May was also due to meet French President Emmanuel Macron in Paris, seeking support from the bloc's powerbrokers for her request to delay Brexit for a second time.
She is hoping EU leaders will agree at an emergency summit on Wednesday to postpone Brexit from April 12th to June 30, to give her more time to get her divorce deal through parliament.
British MPs have rejected the text, and May's government is now in talks with the opposition Labour party to try to find a way through the deadlock.
But these discussions are moving slowly, and EU negotiator Michel Barnier said May must explain in Brussels what another postponement would achieve.
“The length of the extension must be linked to the purpose — what it's for — and that depends on what Mrs May will say to European leaders tomorrow,” he told reporters after a meeting of EU ministers in Luxembourg.
He added: “It is for her to bring the roadmap.”
The EU has already granted one delay — the original Brexit deadline was March 29th — and Barnier said it would not be the bloc's fault if Britain crashed out this week, risking huge economic disruption.
“No deal will never be the EU's decision, it will always be the responsibility of the United Kingdom to tell us what it wants,” he said.
EU ministers have expressed frustration at the turmoil in London, where MPs still cannot decide how to leave the EU almost three years after the referendum vote for Brexit.
“We are in a very, very frustrating situation here,” said Germany's Europe minister Michael Roth as he arrived in Luxembourg.
His French counterpart Amelie de Montchalin told reporters that “we want to understand what the UK needs this extension for”.
“And then comes the question of the conditions of what role we'd want the UK to play during this extension time,” she added.
Britain is requesting only a short delay to avoid having to take part in European Parliament elections next month, but EU leaders are expected to offer a longer postponement.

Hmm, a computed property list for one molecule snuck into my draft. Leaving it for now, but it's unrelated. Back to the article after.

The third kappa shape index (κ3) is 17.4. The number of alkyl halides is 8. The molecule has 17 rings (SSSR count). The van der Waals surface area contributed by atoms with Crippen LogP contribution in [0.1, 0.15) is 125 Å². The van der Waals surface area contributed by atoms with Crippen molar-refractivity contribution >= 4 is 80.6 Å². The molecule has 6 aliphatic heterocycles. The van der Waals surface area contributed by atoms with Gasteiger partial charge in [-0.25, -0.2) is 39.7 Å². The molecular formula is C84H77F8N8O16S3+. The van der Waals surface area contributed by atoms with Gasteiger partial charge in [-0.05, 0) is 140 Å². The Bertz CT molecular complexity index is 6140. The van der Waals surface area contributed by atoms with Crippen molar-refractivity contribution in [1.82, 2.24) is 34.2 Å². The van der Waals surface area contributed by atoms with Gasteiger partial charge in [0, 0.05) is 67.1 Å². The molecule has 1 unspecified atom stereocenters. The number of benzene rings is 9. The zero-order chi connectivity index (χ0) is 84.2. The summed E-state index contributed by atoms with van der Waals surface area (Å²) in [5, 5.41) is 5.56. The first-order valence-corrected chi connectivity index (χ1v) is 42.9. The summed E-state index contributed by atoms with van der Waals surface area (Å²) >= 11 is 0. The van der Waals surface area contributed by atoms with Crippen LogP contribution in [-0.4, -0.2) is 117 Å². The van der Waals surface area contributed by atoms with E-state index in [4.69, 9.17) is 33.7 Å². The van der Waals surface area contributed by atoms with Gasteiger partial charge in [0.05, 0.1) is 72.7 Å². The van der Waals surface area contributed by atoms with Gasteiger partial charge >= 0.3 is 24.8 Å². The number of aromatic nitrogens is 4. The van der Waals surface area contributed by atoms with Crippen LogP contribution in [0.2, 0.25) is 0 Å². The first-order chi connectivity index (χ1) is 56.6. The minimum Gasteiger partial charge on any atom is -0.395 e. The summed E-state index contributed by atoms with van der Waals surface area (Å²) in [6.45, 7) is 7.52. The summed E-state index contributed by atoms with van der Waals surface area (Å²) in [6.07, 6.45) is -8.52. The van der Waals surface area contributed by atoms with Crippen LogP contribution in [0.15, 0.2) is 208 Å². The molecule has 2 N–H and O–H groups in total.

EU Council president Donald Tusk's office has floated the idea of a “flexible” extension of up to a year, with an option for London to leave earlier if it finds a way through, but there is no agreement on this.
Some in the EU are worried that during a long delay, British representatives could disrupt EU budget planning and reforms during indefinite Brexit talks.
A spokesman for May said Britain had “engaged constructively through this process and you can expect the UK to continue to do so”.
Neither May nor Merkel spoke to the media during their talks in Berlin, but the German leader has previously said she would work “until the last hour” to avoid a “no deal” Brexit.
“I will do everything in order to prevent a no-deal Brexit,” Merkel said Friday.
“Where there's a will, there's a way.”
However, Macron — who May meets in Paris on Tuesday evening — has raised the possibility of rejecting the delay request, warning he does not want to simply prolong the uncertainty.
Paralysis and disarray
The diplomatic disarray in Brussels is mirrored by political paralysis in London that has forced May to promise to resign as soon as she gets this first stage of Brexit over the line.
The weakened British leader had been hoping to come to Brussels with either her deal approved or some sort of alternative way forward drafted that could convince the likes of Macron.
But her talks with the opposition Labour Party have made no tangible progress and seem unlikely to find common ground before she flies to Brussels seeking a second delay in three weeks.
“The problem is that the government doesn't seem to be moving off the original red lines,” Labour leader Jeremy Corbyn said Monday.
The government will instead present a plan to parliament Tuesday to outline how long it intends to delay Brexit.
This is part of legislation passed into law late Monday to force May to postpone Brexit if the only other alternative is a no-deal scenario.
May's talks with Labour have stumbled over Corbyn's demand that Britain join some form of European customs arrangement once the sides formally split up.
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EU officials are ready to include such a promise in the outlines of the sides' future relationship that was agreed alongside the binding withdrawal deal.
But May knows that the prospect of close post-Brexit economic relations could further fracture her government and party ahead of possible snap elections.
Almost any form of European customs arrangement would keep Britain from striking its own global trade agreement and leave one of the biggest perceived advantages of Brexit unfulfilled.